I am ridiculously lucky.

You wouldn’t know it to hear me bitch. I bitch about my kids not picking up after themselves. I bitch about needing new tires, and that I have precious little money to pay for said tires. I bitch that my toes are cold, and I bitch that I’m alone on nights that the kids go to hang out with their dad.

I’m an expert at bitching. Or an expert bitch, depending on who you ask. But I digress.

Thing is, I have absolutely no reason to bitch.

My kids are healthy, don’t get in trouble at school, and voluntarily hug me without asking for a thing in return. I have the money to buy new tires, and a car that will take me to see my dad for Thanksgiving. I have countless socks to warm my toes, and more importantly I have a home with heat, that I can choose to turn up if I so choose.

I have no reason to bitch.

In the past week I’ve shared the same air as Natalie Merchant and Anne Lamott. I’ve closed my eyes and listened to words—sung and spoken—that stirred my soul and tingled my senses and warmed every inch of my being, including my toes. Last night, I sat in the corner of a bistro with a glass of wine and a plate of carbs, and alternately read and sneaked peeks at the people who didn’t notice me there.

The middle aged, balding man and the very pretty twenty-something on their first date. She feigns interest but stares over him instead of at him, and doesn’t know that before she showed up, he was frantically checking his phone and pounding shots of liquid courage at the patio bar. I reckon the pictures he posted online showed him at his best, probably ten years ago, replete with hair and the twinkle still in his eyes. I know that the twinkle is probably gone because he’s lived through divorce and awkward visitation with his 2.5 kids on Wednesdays and every other weekend, but his date is too bright and shiny to see anything other than the glare from his hairless head.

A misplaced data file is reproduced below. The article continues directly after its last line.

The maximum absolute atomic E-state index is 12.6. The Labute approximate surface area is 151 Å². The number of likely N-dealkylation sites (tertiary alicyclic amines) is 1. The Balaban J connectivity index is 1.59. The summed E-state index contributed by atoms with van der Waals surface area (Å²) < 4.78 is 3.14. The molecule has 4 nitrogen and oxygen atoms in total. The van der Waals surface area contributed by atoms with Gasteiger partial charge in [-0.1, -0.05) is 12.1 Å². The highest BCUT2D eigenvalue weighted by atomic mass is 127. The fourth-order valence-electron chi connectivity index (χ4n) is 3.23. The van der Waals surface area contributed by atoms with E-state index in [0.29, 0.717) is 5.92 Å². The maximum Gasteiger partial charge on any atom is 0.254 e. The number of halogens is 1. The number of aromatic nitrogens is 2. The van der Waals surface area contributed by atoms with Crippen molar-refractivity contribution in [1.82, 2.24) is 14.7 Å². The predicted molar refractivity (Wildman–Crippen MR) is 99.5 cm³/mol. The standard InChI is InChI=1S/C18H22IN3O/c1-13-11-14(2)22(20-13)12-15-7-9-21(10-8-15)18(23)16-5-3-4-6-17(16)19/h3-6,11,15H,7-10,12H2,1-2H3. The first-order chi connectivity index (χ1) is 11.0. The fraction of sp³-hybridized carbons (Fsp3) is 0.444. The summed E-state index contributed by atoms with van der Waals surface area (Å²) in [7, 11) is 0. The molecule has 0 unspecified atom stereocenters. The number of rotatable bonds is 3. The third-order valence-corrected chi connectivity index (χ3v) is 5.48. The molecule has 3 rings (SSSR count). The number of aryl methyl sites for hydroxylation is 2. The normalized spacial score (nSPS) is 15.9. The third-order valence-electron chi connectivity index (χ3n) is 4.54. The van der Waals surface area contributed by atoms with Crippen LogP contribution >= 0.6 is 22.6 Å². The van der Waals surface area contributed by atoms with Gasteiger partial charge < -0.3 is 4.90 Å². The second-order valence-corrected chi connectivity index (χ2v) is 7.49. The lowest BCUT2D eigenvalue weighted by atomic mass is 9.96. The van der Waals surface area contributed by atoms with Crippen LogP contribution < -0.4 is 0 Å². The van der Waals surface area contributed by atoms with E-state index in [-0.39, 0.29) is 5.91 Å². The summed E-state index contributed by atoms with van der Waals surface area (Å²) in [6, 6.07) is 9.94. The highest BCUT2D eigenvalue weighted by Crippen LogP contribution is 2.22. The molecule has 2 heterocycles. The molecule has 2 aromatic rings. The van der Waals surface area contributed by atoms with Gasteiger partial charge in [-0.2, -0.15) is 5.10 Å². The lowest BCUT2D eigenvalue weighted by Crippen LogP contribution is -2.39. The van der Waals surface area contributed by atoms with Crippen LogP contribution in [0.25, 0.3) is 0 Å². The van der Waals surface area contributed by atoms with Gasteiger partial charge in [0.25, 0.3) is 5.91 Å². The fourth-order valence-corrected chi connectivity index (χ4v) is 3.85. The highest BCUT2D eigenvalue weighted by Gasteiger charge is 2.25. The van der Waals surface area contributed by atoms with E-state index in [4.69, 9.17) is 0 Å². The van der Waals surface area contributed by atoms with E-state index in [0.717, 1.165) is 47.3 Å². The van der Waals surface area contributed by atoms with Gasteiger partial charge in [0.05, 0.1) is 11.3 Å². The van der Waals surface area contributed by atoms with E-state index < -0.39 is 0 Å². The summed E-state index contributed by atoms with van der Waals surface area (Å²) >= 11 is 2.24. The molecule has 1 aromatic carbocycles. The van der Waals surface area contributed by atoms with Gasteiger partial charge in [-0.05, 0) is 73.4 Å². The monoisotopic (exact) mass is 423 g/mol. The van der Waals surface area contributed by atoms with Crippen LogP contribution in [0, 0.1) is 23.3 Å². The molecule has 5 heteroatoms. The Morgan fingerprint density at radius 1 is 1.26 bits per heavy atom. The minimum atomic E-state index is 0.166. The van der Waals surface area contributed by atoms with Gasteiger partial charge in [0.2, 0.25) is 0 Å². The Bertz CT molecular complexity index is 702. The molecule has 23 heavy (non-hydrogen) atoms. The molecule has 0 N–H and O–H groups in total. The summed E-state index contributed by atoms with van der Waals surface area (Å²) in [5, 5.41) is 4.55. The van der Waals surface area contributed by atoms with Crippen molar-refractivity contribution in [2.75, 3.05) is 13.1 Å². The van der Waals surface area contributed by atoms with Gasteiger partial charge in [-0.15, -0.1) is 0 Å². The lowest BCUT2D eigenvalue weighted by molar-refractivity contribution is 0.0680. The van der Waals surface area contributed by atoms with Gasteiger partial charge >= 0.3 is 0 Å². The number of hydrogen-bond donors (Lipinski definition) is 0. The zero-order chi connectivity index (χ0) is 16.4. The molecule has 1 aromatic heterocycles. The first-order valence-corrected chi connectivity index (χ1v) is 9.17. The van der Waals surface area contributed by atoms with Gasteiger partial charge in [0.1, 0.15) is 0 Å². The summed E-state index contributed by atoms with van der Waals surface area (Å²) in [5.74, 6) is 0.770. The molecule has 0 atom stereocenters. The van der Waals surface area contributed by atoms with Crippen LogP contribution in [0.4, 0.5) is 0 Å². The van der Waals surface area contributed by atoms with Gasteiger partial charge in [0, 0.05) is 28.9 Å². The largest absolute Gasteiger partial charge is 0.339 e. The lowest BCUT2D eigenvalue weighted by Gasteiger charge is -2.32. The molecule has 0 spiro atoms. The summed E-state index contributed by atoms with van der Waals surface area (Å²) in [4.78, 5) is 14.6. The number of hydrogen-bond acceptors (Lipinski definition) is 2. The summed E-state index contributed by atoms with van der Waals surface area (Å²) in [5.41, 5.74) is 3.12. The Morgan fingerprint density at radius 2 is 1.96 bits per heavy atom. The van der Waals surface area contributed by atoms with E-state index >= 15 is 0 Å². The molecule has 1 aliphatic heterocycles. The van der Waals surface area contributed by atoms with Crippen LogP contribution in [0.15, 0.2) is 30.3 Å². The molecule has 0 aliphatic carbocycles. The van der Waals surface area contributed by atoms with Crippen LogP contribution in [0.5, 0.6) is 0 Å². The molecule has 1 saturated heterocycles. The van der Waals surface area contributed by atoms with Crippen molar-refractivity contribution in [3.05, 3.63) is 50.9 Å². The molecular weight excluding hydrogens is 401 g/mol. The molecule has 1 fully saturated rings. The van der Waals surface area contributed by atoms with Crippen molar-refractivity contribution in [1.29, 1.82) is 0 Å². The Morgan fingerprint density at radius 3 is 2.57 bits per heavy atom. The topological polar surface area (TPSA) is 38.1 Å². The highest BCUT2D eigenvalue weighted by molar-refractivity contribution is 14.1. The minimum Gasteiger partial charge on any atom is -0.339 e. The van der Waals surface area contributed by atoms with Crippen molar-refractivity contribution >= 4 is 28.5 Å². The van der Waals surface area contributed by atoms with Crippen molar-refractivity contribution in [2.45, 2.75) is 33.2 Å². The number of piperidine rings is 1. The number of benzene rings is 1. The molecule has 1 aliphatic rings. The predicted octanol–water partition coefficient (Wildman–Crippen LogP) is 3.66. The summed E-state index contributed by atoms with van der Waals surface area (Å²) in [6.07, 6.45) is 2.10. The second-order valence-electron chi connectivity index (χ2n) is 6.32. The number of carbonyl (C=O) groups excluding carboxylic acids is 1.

The work group, five people squeezed around a table built for three, firing off marketing ideas between bites of calamari and crab cake and fried pickles. They run the waiter so ragged he’s forgotten my second Pinot Noir, and the bearded man laughs loudly at the wrong time, prompting a collective head turn from the three women trying to impress who I imagine to be the boss. The boss doesn’t notice; he’s staring at the waiter as the poor guy runs to and fro.

The four guys at the bar, all on their phones but watching the same sports show on the TV above the bar. One orders a martini while the others palm bottles of Michelob and Fat Tire and Boulevard Wheat. They’ve aced that together-but-alone thing, all facing toward the bar instead of each other and not really talking, but not really flying solo, either.

I can sit there, in that corner, because I’m a forty-something, chubby or grossly fat depending on who you ask, and I’m quiet and hidden behind a book. I can freely watch everyone because no one sees me. I can watch and wonder and then walk over and sit with friends and listen to a woman I admire talk about words and coffee filters and faith and hope, and then drive to my warm, safe, quiet home with Spotify playing Natalie and Ray and Amos and Lucinda on a loop, because I’m ridiculously lucky to live this life that is mine.

I have no reason to bitch.